So, that so-called beneficial energy and sports drinks you consume may not be as healthy as you think. 

‘’Energy drinks are bad’’, said a researcher from Illinois. 

Several years ago, researchers and leaders from the Southern University of Dental Medicine Jain Q. began a study comparing the vital impact energy, and sports drinks had over their teeth starting in 2012. 

This study ended up being published in the monthly edition of General Dentistry

Over twenty-two drinks were popular among a certain percentage of young adults, thirteen sports drinks were used, and nine drinks were researched to see its effect over tooth enamel. 

They found that the acidity was twice the amount in energy drinks than it was in sports beverages. 

A term used in their investigation called pH was viewed as being the measuring stick for viewing the potential of losing teeth enamel from their teeth. 

As a small reminder, teeth enamel is the hardest material in the human body, even harder than bone. 

You might be wondering, so how is it possible that my tooth enamel deteriorates over time? 

My friends, sorry to break to you, but your tooth enamel dissolves because of the acids found in energy drinks. 

How does this happen? Researchers said that your saliva is around a pH of six to seven, and when consuming those highly risky acids can make your pH plummet down to a two. 

Once you take a sip, it’s all over for your saliva pH. 

Time Has Not Healed These Wounds

Even if you are not an avid consumer of these drinks, regular consumption is still considered harmful for both your oral and overall health.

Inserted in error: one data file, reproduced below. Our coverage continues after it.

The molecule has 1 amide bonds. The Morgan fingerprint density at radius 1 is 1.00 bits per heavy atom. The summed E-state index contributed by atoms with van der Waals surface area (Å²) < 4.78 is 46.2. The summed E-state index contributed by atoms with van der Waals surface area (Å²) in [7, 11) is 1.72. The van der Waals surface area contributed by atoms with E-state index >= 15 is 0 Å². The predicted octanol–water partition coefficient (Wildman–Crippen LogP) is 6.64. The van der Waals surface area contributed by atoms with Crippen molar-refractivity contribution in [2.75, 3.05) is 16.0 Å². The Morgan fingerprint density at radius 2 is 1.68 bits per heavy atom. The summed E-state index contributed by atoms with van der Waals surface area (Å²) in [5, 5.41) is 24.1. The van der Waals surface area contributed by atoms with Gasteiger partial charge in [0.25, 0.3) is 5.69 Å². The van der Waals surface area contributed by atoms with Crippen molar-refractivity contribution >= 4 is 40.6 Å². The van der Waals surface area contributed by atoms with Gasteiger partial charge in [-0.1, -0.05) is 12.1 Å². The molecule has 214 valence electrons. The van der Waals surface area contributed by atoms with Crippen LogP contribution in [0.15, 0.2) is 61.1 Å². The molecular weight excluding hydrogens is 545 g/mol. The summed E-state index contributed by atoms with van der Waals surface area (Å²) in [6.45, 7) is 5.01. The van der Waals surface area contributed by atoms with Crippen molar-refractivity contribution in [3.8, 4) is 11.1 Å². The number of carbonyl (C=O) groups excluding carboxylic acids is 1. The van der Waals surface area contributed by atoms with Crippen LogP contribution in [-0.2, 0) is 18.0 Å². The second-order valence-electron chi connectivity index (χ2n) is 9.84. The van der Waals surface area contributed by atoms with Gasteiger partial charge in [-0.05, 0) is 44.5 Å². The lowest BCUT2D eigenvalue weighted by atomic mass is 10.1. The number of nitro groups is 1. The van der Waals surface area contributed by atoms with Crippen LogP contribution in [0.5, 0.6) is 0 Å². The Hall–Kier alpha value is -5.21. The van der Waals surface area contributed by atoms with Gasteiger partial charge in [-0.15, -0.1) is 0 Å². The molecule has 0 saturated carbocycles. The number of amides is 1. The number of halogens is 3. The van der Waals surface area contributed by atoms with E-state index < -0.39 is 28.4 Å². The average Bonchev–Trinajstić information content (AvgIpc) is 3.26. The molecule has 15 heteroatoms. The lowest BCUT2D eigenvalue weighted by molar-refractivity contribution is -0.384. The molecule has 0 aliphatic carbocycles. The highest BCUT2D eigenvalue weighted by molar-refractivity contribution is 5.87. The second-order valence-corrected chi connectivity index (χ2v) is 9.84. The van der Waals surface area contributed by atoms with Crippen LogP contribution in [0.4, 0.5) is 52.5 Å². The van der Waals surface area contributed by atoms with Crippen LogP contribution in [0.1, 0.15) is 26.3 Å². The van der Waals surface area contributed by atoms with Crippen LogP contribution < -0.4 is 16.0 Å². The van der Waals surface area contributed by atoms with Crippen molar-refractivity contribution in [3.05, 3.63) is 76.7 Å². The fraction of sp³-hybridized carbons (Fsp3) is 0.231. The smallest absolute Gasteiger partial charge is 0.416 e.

In the end, energy drinks damage your teeth, making your teeth take a relaxing bath in those artificial highly acidic liquids essentially, beat your tooth enamel to its knees. 

Also, the hyperactive substances inside your energy drink make people grind their teeth together; this leads to tooth loss or tooth breakage. 

Sugary drinks increase the risk of cavities, damage tooth enamel, and increase tooth decay, among other things. 

Sports drinks, as well as energy drinks, are misunderstood. 

There’s a massive misconception regarding those beverages, and the idea of these drinks being healthier than sodas is misleading. 

Studies have disproved this. 

The erosion and thinning caused by them reduces enamel of the teeth, making them more susceptible to sensitivity while eating or brushing and incrementing tooth decay. 

By the way, damaged tooth enamel can’t be fixed. 

Teenagers and young adults are the most vulnerable to consume at least one energy or sports drink a day. 

Tests revealed that the acidity levels were beyond surprising, showing that the brand drink Gatorade Blue has the highest acidity, followed by Hydr8. 

The following energy drinks are beverages with the highest levels of acidity:

  • Red Bull Sugar-free
  • Monster-Assault
  • Rockstar
  • Von Dutch
  • 5-hour Energy

The following energy drinks and sports drinks were tested to see which harmed tooth enamel the most.

  • 5-hour Energy
  • Red Bull
  • Monster Assault
  • Propel Grape
  • Powerade Option
  • Gatorade Rain

Then, the enamel samples were submerged in those drinks for 10 minutes.

After that, the enamel samples were taken and immersed into artificial saliva for approximately two hours. 

This test investigation repeatedly continued four times a day for five days.

Beverages were also replaced for fresh ones every day. 

These tests were simulating real life as many teens, and young adults drink them every few hours.

 After five days, the enamel samples demonstrated what was thought of from the very beginning. 

Sports drinks caused an outstanding amount of 1.5%, while energy drinks caused over double the amount of sports drinks. 

So, Bottom Line, Energy Drinks Are Bad, Right? 

A person holding a white card with a Yes print with the background of green Bay laurels

According to the ABA (American Beverage Association), the test run by researchers does not represent real-life situations, because it is intended to be consumed after being in your mouth for a few seconds.